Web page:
John Saunders reports: It’s that time again – the Chess.com Isle of Man Chess International starts on 20 October 2018 at the Villa Marina, Douglas, and runs for nine days up to 28 October. Once again the line-up is going to be incredible...
... with a couple of exceptions. Last year you will recall one of the key face-offs was between Magnus Carlsen and Fabiano Caruana in the penultimate round. This year these two young gentlemen will be meeting elsewhere in the British Isles to decide the little matter of the world chess championship title. That match starts on 9 November, just 12 days after hostilities end in Douglas and precluded their prior appearance on our small but perfectly formed island in the Irish Sea. Caruana had provisionally entered the 2018 Isle of Man event but he must ultimately have realised it would have been too much to take on with less than a fortnight to his date with destiny in London.
Magnus Carlsen and Fabiano Caruana face off in the Isle of Man in 2017. Magnus won their individual game then - but who will win in London this year? Photo: Maria Emelianova/Chess.com
But even without Magnus and Fabi the line-up in Douglas will be awesome. Caruana was replaced by another big name, Anish Giri, swiftly followed by the entry of Alexander Grischuk. So let’s take a look at the top ten* in rating order: Levon Aronian (Armenia), Maxime Vachier-Lagrave (France), Anish Giri (Netherlands), Vladimir Kramnik (Russia), Wesley So (USA), Viswanathan Anand (India), Alexander Grischuk (Russia), Hikaru Nakamura (USA), Sergey Karjakin (Russia), Radoslaw Wojtaszek (Poland). How does that strike you? Not bad, is it? And it doesn’t stop there as there are a further 10 players rated 2700+ up behind them and many other big names including former world title challengers Boris Gelfand, Peter Leko and Nigel Short, and UK number one and 2018 British champion Mickey Adams. * updated 18 September: Ding Liren withdrawn.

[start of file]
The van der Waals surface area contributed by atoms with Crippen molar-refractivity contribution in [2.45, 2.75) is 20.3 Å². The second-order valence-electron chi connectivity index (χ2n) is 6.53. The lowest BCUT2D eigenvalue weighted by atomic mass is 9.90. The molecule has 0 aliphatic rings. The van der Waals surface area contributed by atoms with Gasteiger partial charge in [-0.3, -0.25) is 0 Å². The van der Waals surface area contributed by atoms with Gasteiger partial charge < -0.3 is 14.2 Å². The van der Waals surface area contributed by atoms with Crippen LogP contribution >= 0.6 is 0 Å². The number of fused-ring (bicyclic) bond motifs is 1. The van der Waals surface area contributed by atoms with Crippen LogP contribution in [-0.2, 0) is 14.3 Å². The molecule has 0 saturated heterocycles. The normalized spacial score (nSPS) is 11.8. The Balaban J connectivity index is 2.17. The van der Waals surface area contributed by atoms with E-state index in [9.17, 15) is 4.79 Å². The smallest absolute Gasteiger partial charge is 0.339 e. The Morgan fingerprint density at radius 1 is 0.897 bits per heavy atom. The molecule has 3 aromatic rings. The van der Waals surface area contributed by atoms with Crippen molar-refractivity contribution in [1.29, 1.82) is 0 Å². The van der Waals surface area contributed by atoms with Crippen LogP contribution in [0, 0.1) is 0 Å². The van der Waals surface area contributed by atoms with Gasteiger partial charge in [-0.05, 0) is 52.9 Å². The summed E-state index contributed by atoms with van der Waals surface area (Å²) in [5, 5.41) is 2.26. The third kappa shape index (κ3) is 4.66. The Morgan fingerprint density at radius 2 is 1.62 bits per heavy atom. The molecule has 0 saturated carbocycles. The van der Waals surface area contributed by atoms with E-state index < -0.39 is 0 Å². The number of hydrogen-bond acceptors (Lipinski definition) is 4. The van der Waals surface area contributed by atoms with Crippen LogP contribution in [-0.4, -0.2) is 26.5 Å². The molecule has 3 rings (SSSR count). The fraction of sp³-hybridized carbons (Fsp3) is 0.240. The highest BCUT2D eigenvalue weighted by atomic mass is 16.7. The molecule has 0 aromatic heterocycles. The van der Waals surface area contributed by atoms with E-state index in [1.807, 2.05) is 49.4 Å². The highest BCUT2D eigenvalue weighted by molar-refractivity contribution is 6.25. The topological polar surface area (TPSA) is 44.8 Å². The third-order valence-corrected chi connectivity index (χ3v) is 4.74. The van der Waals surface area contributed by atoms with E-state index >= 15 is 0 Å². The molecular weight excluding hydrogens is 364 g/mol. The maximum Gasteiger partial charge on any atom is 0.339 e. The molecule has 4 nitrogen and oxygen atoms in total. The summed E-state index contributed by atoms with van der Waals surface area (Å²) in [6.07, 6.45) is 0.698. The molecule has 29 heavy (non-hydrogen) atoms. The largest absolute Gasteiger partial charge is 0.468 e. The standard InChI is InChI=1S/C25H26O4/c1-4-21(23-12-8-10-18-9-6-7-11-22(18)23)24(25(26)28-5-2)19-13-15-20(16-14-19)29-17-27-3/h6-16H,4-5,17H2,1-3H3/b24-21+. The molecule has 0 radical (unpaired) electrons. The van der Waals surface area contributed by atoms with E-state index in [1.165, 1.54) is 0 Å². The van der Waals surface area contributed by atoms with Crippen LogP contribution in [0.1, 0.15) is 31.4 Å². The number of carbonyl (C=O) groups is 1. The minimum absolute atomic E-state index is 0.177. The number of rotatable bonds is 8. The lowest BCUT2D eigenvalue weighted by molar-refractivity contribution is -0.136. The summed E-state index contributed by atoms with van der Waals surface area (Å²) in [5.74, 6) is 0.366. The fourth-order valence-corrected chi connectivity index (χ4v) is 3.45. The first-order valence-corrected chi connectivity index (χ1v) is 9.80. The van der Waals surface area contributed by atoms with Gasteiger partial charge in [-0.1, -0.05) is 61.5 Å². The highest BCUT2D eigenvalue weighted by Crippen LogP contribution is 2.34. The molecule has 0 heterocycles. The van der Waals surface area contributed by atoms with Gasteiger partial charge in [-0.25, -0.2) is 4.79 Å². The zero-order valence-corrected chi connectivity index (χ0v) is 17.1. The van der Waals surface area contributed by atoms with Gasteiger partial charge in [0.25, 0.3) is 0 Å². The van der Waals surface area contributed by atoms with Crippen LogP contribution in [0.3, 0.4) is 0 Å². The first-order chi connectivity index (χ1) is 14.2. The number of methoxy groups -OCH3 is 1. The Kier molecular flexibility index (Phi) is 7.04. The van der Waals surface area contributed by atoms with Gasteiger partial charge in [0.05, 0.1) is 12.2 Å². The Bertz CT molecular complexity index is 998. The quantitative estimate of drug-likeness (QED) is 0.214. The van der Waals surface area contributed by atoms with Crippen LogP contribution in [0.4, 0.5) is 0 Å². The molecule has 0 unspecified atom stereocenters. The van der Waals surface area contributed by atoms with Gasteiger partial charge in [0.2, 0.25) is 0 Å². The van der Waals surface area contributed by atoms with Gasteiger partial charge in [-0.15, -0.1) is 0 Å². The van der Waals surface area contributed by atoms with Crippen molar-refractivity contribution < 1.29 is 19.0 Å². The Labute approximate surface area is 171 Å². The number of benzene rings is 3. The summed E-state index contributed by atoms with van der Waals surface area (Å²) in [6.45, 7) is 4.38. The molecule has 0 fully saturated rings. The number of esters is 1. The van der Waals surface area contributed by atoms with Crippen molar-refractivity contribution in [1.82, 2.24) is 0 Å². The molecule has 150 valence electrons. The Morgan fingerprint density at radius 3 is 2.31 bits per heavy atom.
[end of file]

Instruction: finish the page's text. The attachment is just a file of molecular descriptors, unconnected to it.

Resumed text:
Of course, as all chess tournament connoisseurs will realise, a long list of big-name players doesn’t necessarily translate into decisive results on the board and spectator appeal, but this is an open tournament so the big names will have to do battle with lower rated opponents who can deliver a surprise or two. Who can forget last year when long-retired GM Jim Tarjan surprised himself as well as the rest of us by downing Vladimir Kramnik? That was just one of many David versus Goliath successes to savour, and you can be sure there will be plenty more such upsets this year.
Given the importance of maximising your score in Swiss events in order to go after the big money – £50,000 is the first prize in 2018 – top players also realise that they have to attack each other with rather more venom than they are accustomed to in closed elite events. No doubt people will recall last year’s innovative random first-round draw when Caruana and Kramnik found themselves facing each other in the first round, and a full-blooded game resulted in favour of the American. Unfortunately, the killjoys at FIDE subsequently decided this innovation was too much like fun and have since changed their regulations so that future tournaments using random pairings can no longer offer norm opportunities, so we will have to wait a few rounds before witnessing super-GM-on-super-GM action this year, I’m afraid. We’ll have to be patient but sooner or later we should get to see some mighty clashes.